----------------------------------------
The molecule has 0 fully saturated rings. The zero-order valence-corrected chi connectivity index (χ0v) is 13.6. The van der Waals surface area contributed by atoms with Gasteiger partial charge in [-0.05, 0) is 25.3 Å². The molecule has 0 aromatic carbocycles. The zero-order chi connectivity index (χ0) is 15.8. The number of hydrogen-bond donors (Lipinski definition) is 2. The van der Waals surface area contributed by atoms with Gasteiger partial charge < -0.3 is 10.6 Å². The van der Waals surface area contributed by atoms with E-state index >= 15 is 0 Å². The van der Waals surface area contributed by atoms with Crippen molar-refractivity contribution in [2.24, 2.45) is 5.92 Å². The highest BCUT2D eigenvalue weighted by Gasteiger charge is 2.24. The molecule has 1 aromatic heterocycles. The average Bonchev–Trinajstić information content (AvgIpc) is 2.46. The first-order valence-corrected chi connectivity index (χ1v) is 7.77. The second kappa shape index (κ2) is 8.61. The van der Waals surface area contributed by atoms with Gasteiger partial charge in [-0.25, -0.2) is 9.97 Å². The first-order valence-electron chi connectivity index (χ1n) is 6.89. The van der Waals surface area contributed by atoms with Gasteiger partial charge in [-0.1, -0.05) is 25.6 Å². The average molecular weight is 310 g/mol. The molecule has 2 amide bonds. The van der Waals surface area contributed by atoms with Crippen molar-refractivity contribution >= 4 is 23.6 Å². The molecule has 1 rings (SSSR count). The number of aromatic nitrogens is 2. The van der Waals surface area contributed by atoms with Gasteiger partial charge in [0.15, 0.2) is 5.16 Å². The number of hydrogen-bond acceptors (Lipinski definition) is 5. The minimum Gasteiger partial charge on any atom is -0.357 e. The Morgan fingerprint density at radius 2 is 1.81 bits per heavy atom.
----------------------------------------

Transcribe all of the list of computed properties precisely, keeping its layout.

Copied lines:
The molecule has 0 fully saturated rings. The zero-order valence-corrected chi connectivity index (χ0v) is 13.6. The van der Waals surface area contributed by atoms with Gasteiger partial charge in [-0.05, 0) is 25.3 Å². The molecule has 0 aromatic carbocycles. The zero-order chi connectivity index (χ0) is 15.8. The number of hydrogen-bond donors (Lipinski definition) is 2. The van der Waals surface area contributed by atoms with Gasteiger partial charge < -0.3 is 10.6 Å². The van der Waals surface area contributed by atoms with E-state index >= 15 is 0 Å². The van der Waals surface area contributed by atoms with Crippen molar-refractivity contribution in [2.24, 2.45) is 5.92 Å². The highest BCUT2D eigenvalue weighted by Gasteiger charge is 2.24. The molecule has 1 aromatic heterocycles. The average Bonchev–Trinajstić information content (AvgIpc) is 2.46. The first-order valence-corrected chi connectivity index (χ1v) is 7.77. The second kappa shape index (κ2) is 8.61. The van der Waals surface area contributed by atoms with Gasteiger partial charge in [-0.25, -0.2) is 9.97 Å². The first-order valence-electron chi connectivity index (χ1n) is 6.89. The van der Waals surface area contributed by atoms with Gasteiger partial charge in [-0.1, -0.05) is 25.6 Å². The average molecular weight is 310 g/mol. The molecule has 2 amide bonds. The van der Waals surface area contributed by atoms with Crippen molar-refractivity contribution >= 4 is 23.6 Å². The molecule has 1 rings (SSSR count). The number of aromatic nitrogens is 2. The van der Waals surface area contributed by atoms with Gasteiger partial charge in [0.15, 0.2) is 5.16 Å². The number of hydrogen-bond acceptors (Lipinski definition) is 5. The minimum Gasteiger partial charge on any atom is -0.357 e. The Morgan fingerprint density at radius 2 is 1.81 bits per heavy atom.